Rachel Bovard: Criticism of Big Tech Should Be a ‘Baseline Issue’ for Conservatives

LAS VEGAS, NEVADA - JANUARY 05: A worker walks past the Google booth during exhibitor setups for CES 2020 at the Las Vegas Convention Center on January 5, 2020 in Las Vegas, Nevada. CES, the world's largest annual consumer technology trade show, runs from January 7-10 and features about 4,500 …
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Internet Accountability Project (IAP) Senior Adviser Rachel Bovard told Breitbart News in an exclusive interview Thursday that criticism of big tech should be a core issue for conservatives.

IAP serves to educate the public about technology to preserve free speech, protect online privacy, and strengthen America’s national security through technology. IAP launched in September and hopes to give “coverage to the members who really want to address this issue and also to create some transparency around the impact that big tech is having on society.”

Bovard told Breitbart News that criticism of big tech should be a core issue for conservatives. Bovard said that conservatism is more than just adherence to free-market values; conservatism is about creating and maintaining a moral society.

“Conservative philosophy is focused around how we order ourselves, how do we create a good society, and values that we want to protect and conserve. Big tech threatens that and at least wants to change that input,” she contended.

“Conservatives should want a seat at the table and be concerned about the vast changes that are going on in our ordered society, and that alone should compel them to step up about it. It should be a baseline issue for conservatives, and you’re starting to see younger conservatives speak out about this,” she added.

Bovard noted several Republicans who have led on issues surrounding big tech such as Sens. Josh Hawley (R-MO), Marsha Blackburn (R-TN), and Ted Cruz (R-TX). 

She said that the conservative base is “concerned about censorship, they’re concerned about privacy,” as well as big tech’s dominance.

Americans, and especially Republicans, have become increasingly critical of big tech. A 2019 Morning Consult survey found that 60 percent of GOP voters believe that big tech has an anti-conservative bias. A 2019 poll found that more than two-thirds of Americans back an antitrust review of America’s largest technology companies.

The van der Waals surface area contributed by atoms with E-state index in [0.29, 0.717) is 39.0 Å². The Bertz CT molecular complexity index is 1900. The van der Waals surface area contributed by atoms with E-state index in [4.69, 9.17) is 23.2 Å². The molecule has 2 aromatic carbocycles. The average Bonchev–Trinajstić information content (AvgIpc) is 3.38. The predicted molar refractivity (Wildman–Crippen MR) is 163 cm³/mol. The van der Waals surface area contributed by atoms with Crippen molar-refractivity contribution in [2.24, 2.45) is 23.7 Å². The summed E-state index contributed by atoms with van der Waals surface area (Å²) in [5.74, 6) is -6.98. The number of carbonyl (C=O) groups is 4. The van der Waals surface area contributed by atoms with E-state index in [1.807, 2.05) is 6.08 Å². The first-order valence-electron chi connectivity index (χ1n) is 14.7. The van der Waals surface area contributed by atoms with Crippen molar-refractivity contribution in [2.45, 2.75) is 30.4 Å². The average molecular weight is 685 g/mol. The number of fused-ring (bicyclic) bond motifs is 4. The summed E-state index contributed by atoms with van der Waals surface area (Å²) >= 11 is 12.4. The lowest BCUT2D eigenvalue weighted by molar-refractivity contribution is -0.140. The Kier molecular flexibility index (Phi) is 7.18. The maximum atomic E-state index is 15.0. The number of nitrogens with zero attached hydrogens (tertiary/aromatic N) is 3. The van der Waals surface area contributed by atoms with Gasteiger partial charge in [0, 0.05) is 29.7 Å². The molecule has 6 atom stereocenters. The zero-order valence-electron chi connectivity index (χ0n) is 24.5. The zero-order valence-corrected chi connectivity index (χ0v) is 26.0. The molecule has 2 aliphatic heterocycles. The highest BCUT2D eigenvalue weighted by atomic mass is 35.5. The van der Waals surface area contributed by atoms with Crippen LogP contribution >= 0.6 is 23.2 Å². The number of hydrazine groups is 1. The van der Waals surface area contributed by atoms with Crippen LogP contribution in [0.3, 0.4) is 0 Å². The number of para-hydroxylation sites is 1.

Further, nearly a majority of Americans back conservative solutions to big tech.

A 2019 poll found that 48 percent of Americans back Hawley’s legislation, the Ending Support for Internet Censorship Act, which audits social media companies for bias; if regulators found bias in either big tech companies’ algorithm or content moderation process, those companies would lose their legal immunity granted by Section 230 of the Communications Decency Act.

She added that her organization hopes to break the conservative orthodoxy on big tech and said that conservatives have “legitimate concerns” over the role of big tech in society.

Bovard explained, “For IAP in particular, for a long time, the right has been described as sort of monolithic in their response to big tech, often asserting that ‘private companies can do whatever they want as long as you use their services.’ We are very focused on demonstrating the right is not monolithic on this question and we are actively facilitating the conversation for those who agree. The [antitech] people who have had trouble making their case because they’re being beat over the head by Koch-funded entities or Google-funded entities, those who simply say you’re a bunch of crazy tinfoil hat people.”

Breitbart News has reported on how Facebook and Google’s influence also extends to conservative and libertarian-leaning organizations. Recent reports have revealed that Google provides “substantial funding” to the Heritage Foundation, R Street Institute, TechFreedom, the Cato Institute, and the American Enterprise Institute (AEI). Google, as well as Facebook, also donate to the Competitive Enterprise Institute (CEI).

Rob Bluey, vice president of communications at the Heritage Foundation, objects to the “substantial” language on Google’s donation documentation. “Total corporate support amounts to less than 2% of Heritage Foundation contributions and has no bearing on our policy positions,” Bluey said in a statement to Breitbart News. “Our recommendations are NEVER influenced by donations or outside political pressure. Heritage is grateful to have the support of more than 500,000 members, which gives us the financial independence to advance the True North principles of conservatism.”

“We actually have legitimate concerns, and we can help give voice to those concerns whether it be legislators who want to perform oversight roles, or a legislative role in general who wants to do the oversight, or whether it’s just concerned citizens who say, ‘Hey, yeah, we think there’s a problem.’ We can help amplify their concerns and come to good solutions,” she added.

Editor’s note: This story has been updated with a statement from the Heritage Foundation.

Sean Moran is a congressional reporter for Breitbart News. Follow him on Twitter @SeanMoran3.


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